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ZeroTurnaround engineer nearly hospitalized by colleague’s unexpected technology usage

Screenshot 2014-03-31 12.25.29

Oleg Shelajev, a Java developer in Estonia, expressing his confusion discreetly, thereby avoiding an awkward social scene.

Estonian software engineer, Oleg Shelajev, was nearly hospitalized the other day after suffering shock followed by extended period of confusion and unhappiness as a result of unexpected technology usage by his colleague, software engineer Michael Rasmussen.

“When I came in, I saw that Michael’s IDE background, color scheme and font size was completely different than usual. The double-take nearly gave me whiplash,” reported Shelajev from an undisclosed recovery center deep in the Sauna Mountains of Estonia.

“I was like, what the f*ck, is he using MyEclipse?” said a shocked Shelajev, knowing that Rasmussen is a NetBeans IDE adherent.

“Just last month, I saw Erkki using SBT to build a Java app, and I almost killed my laptop by spilling an entire cup of coffee into the keyboard,” lamented Shelajev. “It was an experience I was hoping to never have again, yet here’s Michael with some crazy IDE move.”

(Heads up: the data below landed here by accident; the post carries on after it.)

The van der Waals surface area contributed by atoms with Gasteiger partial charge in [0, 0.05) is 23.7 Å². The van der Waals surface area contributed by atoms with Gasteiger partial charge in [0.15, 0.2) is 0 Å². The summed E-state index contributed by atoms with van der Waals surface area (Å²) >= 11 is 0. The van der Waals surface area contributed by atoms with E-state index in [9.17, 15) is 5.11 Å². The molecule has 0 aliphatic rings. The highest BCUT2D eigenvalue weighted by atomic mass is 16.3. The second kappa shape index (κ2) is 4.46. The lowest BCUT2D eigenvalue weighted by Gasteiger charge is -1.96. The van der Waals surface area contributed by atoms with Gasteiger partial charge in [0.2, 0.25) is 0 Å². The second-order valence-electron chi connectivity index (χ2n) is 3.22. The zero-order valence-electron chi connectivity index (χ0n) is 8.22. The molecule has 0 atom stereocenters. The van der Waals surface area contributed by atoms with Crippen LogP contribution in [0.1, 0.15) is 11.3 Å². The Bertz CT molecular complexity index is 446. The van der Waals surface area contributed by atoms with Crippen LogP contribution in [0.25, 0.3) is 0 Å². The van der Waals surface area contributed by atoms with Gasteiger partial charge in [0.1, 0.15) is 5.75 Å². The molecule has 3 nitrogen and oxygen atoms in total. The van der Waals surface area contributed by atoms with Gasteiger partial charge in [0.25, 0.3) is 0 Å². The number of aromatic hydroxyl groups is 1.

Shelajev is one of several dozen highly-experienced Java developers working at ZeroTurnaround, an Estonian IT company that makes productivity tools for software development and release/maintenance.

Employees at ZeroTurnaround not only regularly enjoy a sauna together in the office’s facilities, but also do pair-programming, hack-a-thons and hot dog eating contests together. Needless to say, the bond is very tight between developers, and choice of tool sets and tech stacks are as public a matter as mustache gel and monkey shears.

Developer Mentalist Simon Maple says that this is really just scratching the surface of the problem, and that Sudden Application Switching Syndrome, or SASS, is no joke.

“Most developers come to the realization that they know far too much about their colleagues’ technology preferences very gradually,” commented Maple. “But you never know when an engineer will succumb to SASS, and leave him or her emotionally scarred.”

Developers, be careful. Knowing too much about your colleagues tech stacks and tool preferences might seem like an innocent thing, until you “get SASSed”, as the kids on the street are putting it. So do what’s right: say NO to SASS!